Historically, the information technology (IT) and operational technology (OT/operations) departments within an industrial manufacturing company could function independently. Operations kept the plant running smoothly, and IT managed business applications from the front office. The two teams occasionally collaborated on successful projects, such as implementing printers on the factory floor or servicing industrial PCs. Unfortunately, those opportunities were rare. Too often, it was a problem, not an opportunity, which brought IT and operations together. Whether it was a security incident, a system failure, or unplanned downtime, those encounters did little to breed trust and collaboration between the two teams. But the world of manufacturing is changing. To keep up, IT/operations relationships must change with it.
The research suggests that executives are equally worried about established companies and startups, both within and outside their industry, deploying new technology and business models that will negatively affect their position in the market. To outpace that potential disruption, manufacturing companies are working to adapt their processes, technologies, and business models. The most forward-thinking companies aren’t just trying to survive the changes. They’re working to be the ones that lead it—gaining a competitive advantage, improving operational efficiency, and maximizing profitability. They are leading digital business transformation in manufacturing. Clearly, this shift is bringing new and challenging projects to the IT and operations professionals working within the industry. And the savviest IT and operations leaders also know that success in this new climate means working more closely together.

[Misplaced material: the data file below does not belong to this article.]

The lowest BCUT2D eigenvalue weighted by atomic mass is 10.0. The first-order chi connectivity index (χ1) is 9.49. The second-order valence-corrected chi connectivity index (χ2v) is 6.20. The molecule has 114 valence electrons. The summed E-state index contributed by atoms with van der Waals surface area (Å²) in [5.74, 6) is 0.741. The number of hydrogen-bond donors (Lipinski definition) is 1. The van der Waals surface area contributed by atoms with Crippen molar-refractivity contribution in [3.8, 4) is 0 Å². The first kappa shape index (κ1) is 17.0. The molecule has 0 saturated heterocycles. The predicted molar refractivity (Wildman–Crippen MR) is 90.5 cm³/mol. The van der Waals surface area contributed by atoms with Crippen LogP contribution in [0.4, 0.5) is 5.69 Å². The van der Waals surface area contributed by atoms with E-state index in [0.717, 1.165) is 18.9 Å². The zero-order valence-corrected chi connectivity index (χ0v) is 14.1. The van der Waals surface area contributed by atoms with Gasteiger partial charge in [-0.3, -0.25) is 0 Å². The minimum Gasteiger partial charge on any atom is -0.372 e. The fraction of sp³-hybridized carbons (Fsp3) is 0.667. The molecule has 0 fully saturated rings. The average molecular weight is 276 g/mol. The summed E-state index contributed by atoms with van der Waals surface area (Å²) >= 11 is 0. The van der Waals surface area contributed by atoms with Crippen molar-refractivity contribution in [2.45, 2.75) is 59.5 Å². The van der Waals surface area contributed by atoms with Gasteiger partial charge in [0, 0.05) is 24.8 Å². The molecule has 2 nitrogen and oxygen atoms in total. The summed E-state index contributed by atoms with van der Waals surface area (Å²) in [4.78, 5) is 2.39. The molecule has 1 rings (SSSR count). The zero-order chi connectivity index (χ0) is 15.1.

Visionary operations leaders recognize that the reams of operational data they use to support real-time decision making could create additional value for the company. But they need the support of their IT colleagues to make the data meaningful and accessible for use across the organization. Their IT colleagues can also help them better align with business systems, such as enterprise resource planning (ERP) tools and manufacturing execution systems (MES).
At the same time, IT teams want to achieve the vision and potential of a connected factory—from improving the supply chain to driving innovation and minimizing downtime. However, to get there they need the knowledge and support of the operations professionals who understand and control the equipment.
Both groups have seen glimpses of how their efforts might enhance the future of their companies and industries, but to take full advantage of this opportunity they must work together.
That’s why the forced IT/OT interactions that often characterized security and Ethernet projects of the past are being replaced with more powerful, collaborative alliances. Together, IT and operations teams go beyond merely responding to problems. Instead, they’re playing a key role in their companies’ transformations, helping to seize new business opportunities that make them more competitive, more efficient, and more secure.